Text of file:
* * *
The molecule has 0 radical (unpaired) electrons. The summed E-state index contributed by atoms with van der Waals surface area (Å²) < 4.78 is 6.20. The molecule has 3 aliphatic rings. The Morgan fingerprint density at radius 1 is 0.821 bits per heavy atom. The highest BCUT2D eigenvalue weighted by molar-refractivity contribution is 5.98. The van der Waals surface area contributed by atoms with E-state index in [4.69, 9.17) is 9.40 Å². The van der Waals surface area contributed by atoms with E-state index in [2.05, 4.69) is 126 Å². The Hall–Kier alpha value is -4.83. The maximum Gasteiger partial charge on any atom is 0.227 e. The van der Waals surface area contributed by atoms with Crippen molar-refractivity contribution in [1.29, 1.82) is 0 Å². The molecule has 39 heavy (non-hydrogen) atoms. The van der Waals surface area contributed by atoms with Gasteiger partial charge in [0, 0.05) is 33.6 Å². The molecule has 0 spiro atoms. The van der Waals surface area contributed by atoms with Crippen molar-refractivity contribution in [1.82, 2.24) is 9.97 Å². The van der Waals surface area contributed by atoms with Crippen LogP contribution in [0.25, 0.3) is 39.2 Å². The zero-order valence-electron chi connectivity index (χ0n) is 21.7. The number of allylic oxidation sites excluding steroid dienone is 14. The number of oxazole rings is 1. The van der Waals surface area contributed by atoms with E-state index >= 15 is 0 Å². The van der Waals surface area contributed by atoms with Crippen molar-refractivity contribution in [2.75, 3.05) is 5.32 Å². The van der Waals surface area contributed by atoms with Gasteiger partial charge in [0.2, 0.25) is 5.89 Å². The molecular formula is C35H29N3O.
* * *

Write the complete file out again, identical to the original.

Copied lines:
The molecule has 0 radical (unpaired) electrons. The summed E-state index contributed by atoms with van der Waals surface area (Å²) < 4.78 is 6.20. The molecule has 3 aliphatic rings. The Morgan fingerprint density at radius 1 is 0.821 bits per heavy atom. The highest BCUT2D eigenvalue weighted by molar-refractivity contribution is 5.98. The van der Waals surface area contributed by atoms with E-state index in [4.69, 9.17) is 9.40 Å². The van der Waals surface area contributed by atoms with E-state index in [2.05, 4.69) is 126 Å². The Hall–Kier alpha value is -4.83. The maximum Gasteiger partial charge on any atom is 0.227 e. The van der Waals surface area contributed by atoms with Crippen molar-refractivity contribution in [1.29, 1.82) is 0 Å². The molecule has 39 heavy (non-hydrogen) atoms. The van der Waals surface area contributed by atoms with Gasteiger partial charge in [0, 0.05) is 33.6 Å². The molecule has 0 spiro atoms. The van der Waals surface area contributed by atoms with Crippen molar-refractivity contribution in [1.82, 2.24) is 9.97 Å². The van der Waals surface area contributed by atoms with Crippen LogP contribution in [0.25, 0.3) is 39.2 Å². The zero-order valence-electron chi connectivity index (χ0n) is 21.7. The number of allylic oxidation sites excluding steroid dienone is 14. The number of oxazole rings is 1. The van der Waals surface area contributed by atoms with E-state index >= 15 is 0 Å². The van der Waals surface area contributed by atoms with Crippen molar-refractivity contribution in [2.75, 3.05) is 5.32 Å². The van der Waals surface area contributed by atoms with Gasteiger partial charge in [0.2, 0.25) is 5.89 Å². The molecular formula is C35H29N3O.